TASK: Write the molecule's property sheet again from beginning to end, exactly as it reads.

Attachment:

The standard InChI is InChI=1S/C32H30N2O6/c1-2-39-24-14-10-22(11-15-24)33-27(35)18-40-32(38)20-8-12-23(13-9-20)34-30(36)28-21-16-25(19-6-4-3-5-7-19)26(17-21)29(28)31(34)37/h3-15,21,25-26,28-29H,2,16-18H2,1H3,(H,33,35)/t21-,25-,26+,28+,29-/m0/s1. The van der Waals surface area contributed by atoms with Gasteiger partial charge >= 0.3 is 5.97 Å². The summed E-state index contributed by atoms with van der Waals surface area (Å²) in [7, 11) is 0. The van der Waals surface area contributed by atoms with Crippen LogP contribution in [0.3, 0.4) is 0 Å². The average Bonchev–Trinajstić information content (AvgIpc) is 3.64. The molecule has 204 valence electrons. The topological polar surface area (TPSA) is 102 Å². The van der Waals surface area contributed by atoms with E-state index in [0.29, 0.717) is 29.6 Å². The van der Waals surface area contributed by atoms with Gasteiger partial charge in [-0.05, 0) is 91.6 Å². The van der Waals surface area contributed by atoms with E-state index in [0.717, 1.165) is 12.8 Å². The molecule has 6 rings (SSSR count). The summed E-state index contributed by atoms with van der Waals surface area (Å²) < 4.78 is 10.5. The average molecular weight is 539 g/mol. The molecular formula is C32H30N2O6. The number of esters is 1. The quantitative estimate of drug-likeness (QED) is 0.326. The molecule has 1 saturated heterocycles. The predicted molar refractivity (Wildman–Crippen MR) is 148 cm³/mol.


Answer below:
The standard InChI is InChI=1S/C32H30N2O6/c1-2-39-24-14-10-22(11-15-24)33-27(35)18-40-32(38)20-8-12-23(13-9-20)34-30(36)28-21-16-25(19-6-4-3-5-7-19)26(17-21)29(28)31(34)37/h3-15,21,25-26,28-29H,2,16-18H2,1H3,(H,33,35)/t21-,25-,26+,28+,29-/m0/s1. The van der Waals surface area contributed by atoms with Gasteiger partial charge >= 0.3 is 5.97 Å². The summed E-state index contributed by atoms with van der Waals surface area (Å²) in [7, 11) is 0. The van der Waals surface area contributed by atoms with Crippen LogP contribution in [0.3, 0.4) is 0 Å². The average Bonchev–Trinajstić information content (AvgIpc) is 3.64. The molecule has 204 valence electrons. The topological polar surface area (TPSA) is 102 Å². The van der Waals surface area contributed by atoms with E-state index in [0.29, 0.717) is 29.6 Å². The van der Waals surface area contributed by atoms with Gasteiger partial charge in [-0.05, 0) is 91.6 Å². The van der Waals surface area contributed by atoms with E-state index in [0.717, 1.165) is 12.8 Å². The molecule has 6 rings (SSSR count). The summed E-state index contributed by atoms with van der Waals surface area (Å²) < 4.78 is 10.5. The average molecular weight is 539 g/mol. The molecular formula is C32H30N2O6. The number of esters is 1. The quantitative estimate of drug-likeness (QED) is 0.326. The molecule has 1 saturated heterocycles. The predicted molar refractivity (Wildman–Crippen MR) is 148 cm³/mol.